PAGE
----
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Preserving sight through enhanced focus on the causes of glaucoma

An article to be published in Plos One describes how Inserm researchers have succeeded in preserving the visual function in rats suffering from glaucoma. This disease is associated with an abnormal increase in intraocular pressure and can lead to blindness. The team of researchers directed by Christophe Baudouin at the Institut de la Vision ((Inserm/CNRS/UPMC) focussed on inflammation-specific molecules: chemokines. Blocking one of the chemokines (CXCR3) led to reduced intraocular pressure, by restoring normal aqueous humour flow, thus protecting the retina and the visual function.

Glaucoma is the second leading cause of blindness across the globe, affecting fifty to sixty million people, 6-7 million of whom are blind. In France, approximately 800,000 people receive treatment for glaucoma. The disease is characterized by the progressive destruction of the optic nerve and an irreversible alteration to the visual function, generally associated with an abnormal increase in intraocular pressure.

This high intraocular pressure is caused by an obstruction to the normal aqueous humour flow on a specific ocular structure: the trabecular meshwork. However, there is little understanding of the degeneration of trabecular tissues, which causes this malfunction.

Current treatment for glaucoma does not directly target the original pathology of the trabecular meshwork.This could partly explain why treatment frequently fails, sometimes leading to blindness even with access to the best possible medical care.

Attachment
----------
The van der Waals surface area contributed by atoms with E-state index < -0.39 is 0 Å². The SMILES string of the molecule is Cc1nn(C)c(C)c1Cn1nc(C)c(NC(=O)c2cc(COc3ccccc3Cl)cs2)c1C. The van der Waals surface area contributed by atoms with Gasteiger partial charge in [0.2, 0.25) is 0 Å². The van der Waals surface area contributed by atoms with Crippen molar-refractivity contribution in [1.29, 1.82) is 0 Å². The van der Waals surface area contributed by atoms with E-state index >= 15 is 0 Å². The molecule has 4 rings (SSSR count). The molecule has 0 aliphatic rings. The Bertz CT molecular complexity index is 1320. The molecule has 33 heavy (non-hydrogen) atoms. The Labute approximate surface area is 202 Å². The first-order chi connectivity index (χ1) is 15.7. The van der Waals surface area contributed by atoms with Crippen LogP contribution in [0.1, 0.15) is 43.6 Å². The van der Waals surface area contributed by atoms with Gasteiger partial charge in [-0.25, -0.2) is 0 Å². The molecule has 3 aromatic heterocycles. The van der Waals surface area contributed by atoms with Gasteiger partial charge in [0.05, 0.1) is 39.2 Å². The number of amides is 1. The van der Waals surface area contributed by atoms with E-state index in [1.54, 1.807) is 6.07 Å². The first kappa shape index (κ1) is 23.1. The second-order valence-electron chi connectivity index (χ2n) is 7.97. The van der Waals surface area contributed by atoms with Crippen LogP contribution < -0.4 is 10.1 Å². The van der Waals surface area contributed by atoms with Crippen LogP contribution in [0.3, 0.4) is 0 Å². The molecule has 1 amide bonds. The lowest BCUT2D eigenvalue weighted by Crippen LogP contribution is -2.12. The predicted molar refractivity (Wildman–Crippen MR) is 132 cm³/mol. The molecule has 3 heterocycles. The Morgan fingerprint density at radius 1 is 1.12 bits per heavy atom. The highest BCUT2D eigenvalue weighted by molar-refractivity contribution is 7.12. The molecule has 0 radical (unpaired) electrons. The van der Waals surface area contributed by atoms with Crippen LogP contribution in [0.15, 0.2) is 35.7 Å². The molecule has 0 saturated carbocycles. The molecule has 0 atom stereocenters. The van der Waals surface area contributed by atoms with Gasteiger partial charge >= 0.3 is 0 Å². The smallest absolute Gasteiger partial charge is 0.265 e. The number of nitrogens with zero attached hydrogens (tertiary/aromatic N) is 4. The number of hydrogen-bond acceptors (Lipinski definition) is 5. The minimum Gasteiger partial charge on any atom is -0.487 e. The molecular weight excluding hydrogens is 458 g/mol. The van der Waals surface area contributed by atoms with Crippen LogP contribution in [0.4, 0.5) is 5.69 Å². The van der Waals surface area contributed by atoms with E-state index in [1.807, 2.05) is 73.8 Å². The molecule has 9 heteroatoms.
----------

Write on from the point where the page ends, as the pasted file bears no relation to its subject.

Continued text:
The team of researchers directed by Christophe Baudouin at the Institut de la Vision is dedicated to studying physiopathological mechanisms responsible for glaucomatous trabecular pathology, and, more specifically, the role of specific “chemokine“ molecules in inflammation.

Several researchers from the team have recently demonstrated on the tissues of patients suffering from glaucoma, and on a human trabecular cell line, there is a balance between the CXCL12 chemokine and a truncated form of this molecule, SDF-1(5-67). Whereas the first molecule encourages the viability of trabecular meshwork tissues via the CXCR4 receptor, its other form causes the loss of the trabecular meshwork via the CXCR3 receptor. It would appear that the transition from a “healthy” form to a truncated form is driven by a specific environment and the cytokines and metalloproteases involved in glaucoma.

In a second phase, the researchers used an animal model of glaucoma and observed that blocking CXCR3 reduces intraocular pressure and restores the trabecular filter function, thus preserving the visual function by protecting the retina.

This research has improved understanding of glaucoma. As Alexandre Denoyer, the leading author of the publication explains: “The novel strategy targeting trabecular chemokines could result in the development of an innovative treatment to replace or complement current long-term treatment using eye drops”.

Researcher Contact

Alexandre Denoyer

Institut de la Vision, Equipe 8

Tel: 01 53 46 25 72

Press Contact
CXCR3 Antagonism of SDF-1(5-67) Restores Trabecular Function and Prevents Retinal Neurodegeneration in a Rat Model of Ocular Hypertension Alexandre Denoyer a,b,c,d, David Godefroy a,b,c, Isabelle Célériere, Julie Frugier a,b,c, Julie Degardina,b,c, Jeffrey K. Harrisonf, Françoise Brignole-Baudouina,b,c,g, Serge Picaud a,b,c, Françoise Baleuxh, José A. Sahela,b,c,d, William Rostènea,b,c,1, and Christophe Baudouina,b,c,d,1.

a) UPMC University Paris 6, Institut de la Vision, UMRS968, Paris, France.

b) INSERM, U968, Paris, France.

c) CNRS, U7210, Paris, France.

d) Quinze-Vingts National Ophthalmology Hospital, Paris, France

e) Team 1, Centre de Recherche des Cordeliers, INSERM, U872, Paris, France.

f) Department of Pharmacology & Therapeutics, College of Medicine, University

of Florida, Gainesville, FL, USA.

g) Department of Toxicology, Faculty of Biological and Pharmacological

Sciences, University René Descartes Paris 05, Paris, France.

h) Unité de chimie des biomolécules, Institut Pasteur, CNRS 2128, Paris, France